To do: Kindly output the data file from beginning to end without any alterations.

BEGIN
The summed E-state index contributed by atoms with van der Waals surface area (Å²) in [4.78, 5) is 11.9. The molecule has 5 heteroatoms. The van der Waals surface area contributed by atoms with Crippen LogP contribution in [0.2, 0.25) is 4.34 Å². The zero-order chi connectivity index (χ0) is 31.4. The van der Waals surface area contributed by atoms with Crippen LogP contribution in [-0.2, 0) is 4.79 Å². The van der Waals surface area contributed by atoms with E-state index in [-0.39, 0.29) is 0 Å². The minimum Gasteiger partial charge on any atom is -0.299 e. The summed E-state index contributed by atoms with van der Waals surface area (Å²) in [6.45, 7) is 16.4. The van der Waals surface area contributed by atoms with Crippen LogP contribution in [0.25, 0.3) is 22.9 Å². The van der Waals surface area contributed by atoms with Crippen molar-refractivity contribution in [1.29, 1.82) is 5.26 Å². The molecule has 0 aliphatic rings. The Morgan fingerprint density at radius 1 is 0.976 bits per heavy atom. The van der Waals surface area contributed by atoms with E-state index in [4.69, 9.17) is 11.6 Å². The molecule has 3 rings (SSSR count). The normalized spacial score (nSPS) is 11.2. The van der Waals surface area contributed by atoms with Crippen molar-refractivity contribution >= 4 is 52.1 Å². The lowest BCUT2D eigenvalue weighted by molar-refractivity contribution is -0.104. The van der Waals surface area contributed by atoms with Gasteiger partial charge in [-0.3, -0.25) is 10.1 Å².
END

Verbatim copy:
The summed E-state index contributed by atoms with van der Waals surface area (Å²) in [4.78, 5) is 11.9. The molecule has 5 heteroatoms. The van der Waals surface area contributed by atoms with Crippen LogP contribution in [0.2, 0.25) is 4.34 Å². The zero-order chi connectivity index (χ0) is 31.4. The van der Waals surface area contributed by atoms with Crippen LogP contribution in [-0.2, 0) is 4.79 Å². The van der Waals surface area contributed by atoms with E-state index in [-0.39, 0.29) is 0 Å². The minimum Gasteiger partial charge on any atom is -0.299 e. The summed E-state index contributed by atoms with van der Waals surface area (Å²) in [6.45, 7) is 16.4. The van der Waals surface area contributed by atoms with Crippen LogP contribution in [0.25, 0.3) is 22.9 Å². The van der Waals surface area contributed by atoms with Crippen molar-refractivity contribution in [1.29, 1.82) is 5.26 Å². The molecule has 0 aliphatic rings. The Morgan fingerprint density at radius 1 is 0.976 bits per heavy atom. The van der Waals surface area contributed by atoms with E-state index in [4.69, 9.17) is 11.6 Å². The molecule has 3 rings (SSSR count). The normalized spacial score (nSPS) is 11.2. The van der Waals surface area contributed by atoms with Crippen molar-refractivity contribution >= 4 is 52.1 Å². The lowest BCUT2D eigenvalue weighted by molar-refractivity contribution is -0.104. The van der Waals surface area contributed by atoms with Gasteiger partial charge in [-0.3, -0.25) is 10.1 Å².